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US Infrastructure Legislation Stalls


President Joe Biden speaks while meeting with union and business leaders to discuss the Bipartisan Infrastructure Framework, in the White House in Washington, July 22, 2021.

A group of centrist U.S. senators remained deadlocked Monday on trying to reach agreement on a $1.2 trillion infrastructure package to repair the country’s deteriorating roads and bridges and boost funding for broadband internet service.

The Republican and Democratic lawmakers had hoped to finalize their plan but still had not reached agreement for specific funding totals for public transit, water projects, highways and broadband improvements for rural parts of the country.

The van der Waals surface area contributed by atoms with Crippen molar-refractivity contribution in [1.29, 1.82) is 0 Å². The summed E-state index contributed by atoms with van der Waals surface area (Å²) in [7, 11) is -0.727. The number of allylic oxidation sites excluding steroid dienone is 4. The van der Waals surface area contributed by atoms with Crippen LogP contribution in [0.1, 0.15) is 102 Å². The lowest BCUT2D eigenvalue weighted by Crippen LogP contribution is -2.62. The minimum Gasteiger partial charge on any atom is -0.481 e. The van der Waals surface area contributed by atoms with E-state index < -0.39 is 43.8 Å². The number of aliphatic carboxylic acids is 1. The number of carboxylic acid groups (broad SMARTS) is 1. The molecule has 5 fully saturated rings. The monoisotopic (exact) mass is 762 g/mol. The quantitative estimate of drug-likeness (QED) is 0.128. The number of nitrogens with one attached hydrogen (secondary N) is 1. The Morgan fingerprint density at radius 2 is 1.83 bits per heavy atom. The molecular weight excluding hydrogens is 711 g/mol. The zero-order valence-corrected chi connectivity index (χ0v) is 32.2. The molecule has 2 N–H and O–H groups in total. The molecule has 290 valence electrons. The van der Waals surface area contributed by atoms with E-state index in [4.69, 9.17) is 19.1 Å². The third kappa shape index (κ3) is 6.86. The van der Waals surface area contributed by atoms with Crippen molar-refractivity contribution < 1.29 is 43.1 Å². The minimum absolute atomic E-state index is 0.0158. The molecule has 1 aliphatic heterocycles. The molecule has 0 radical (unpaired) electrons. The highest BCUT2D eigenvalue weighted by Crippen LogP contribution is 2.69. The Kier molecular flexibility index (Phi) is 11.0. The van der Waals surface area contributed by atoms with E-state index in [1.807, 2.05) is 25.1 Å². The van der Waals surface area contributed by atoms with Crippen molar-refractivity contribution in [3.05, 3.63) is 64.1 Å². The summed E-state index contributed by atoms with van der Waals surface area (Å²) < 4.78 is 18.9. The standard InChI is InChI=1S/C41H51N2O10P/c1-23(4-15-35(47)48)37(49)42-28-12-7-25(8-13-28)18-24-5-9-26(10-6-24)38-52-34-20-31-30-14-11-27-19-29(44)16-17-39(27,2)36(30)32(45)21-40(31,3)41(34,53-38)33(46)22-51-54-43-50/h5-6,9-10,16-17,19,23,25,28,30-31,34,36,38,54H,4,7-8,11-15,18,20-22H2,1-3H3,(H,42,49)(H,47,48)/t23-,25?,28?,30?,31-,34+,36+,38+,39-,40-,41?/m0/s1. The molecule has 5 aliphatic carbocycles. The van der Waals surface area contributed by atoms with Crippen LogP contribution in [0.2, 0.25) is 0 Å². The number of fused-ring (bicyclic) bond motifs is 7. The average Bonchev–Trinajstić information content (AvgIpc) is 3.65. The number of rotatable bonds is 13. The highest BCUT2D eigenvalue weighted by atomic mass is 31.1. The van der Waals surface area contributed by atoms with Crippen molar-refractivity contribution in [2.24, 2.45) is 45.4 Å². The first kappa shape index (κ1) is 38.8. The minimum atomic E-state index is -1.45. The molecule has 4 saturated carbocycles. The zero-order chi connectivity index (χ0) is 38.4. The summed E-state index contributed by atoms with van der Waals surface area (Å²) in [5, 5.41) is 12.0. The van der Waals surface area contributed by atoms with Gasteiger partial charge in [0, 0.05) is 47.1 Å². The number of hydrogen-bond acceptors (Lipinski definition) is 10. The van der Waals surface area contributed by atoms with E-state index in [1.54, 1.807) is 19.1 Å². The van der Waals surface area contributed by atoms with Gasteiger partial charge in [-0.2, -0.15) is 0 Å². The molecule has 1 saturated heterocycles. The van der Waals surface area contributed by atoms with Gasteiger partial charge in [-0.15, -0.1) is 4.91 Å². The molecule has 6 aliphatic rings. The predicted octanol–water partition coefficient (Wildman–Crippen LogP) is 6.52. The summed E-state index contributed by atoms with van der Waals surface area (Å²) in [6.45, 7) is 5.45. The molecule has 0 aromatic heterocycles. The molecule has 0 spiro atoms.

A month ago, President Joe Biden announced basic agreement with the senators on the plan, but negotiations have lingered on the details of the spending and how to pay for it.

Biden, a Democrat now six months into his presidency, considers the infrastructure package one of his biggest legislative priorities and important as a way to show voters that he can negotiate a bipartisan deal in politically fractious Washington.

Despite the new stalemate Monday, White House press secretary Jen Psaki said, “It’s to be expected there would be some wrangling at the end. There are some outstanding issues.”

Still, Biden told reporters, “I’m always optimistic” about passage of the legislation.

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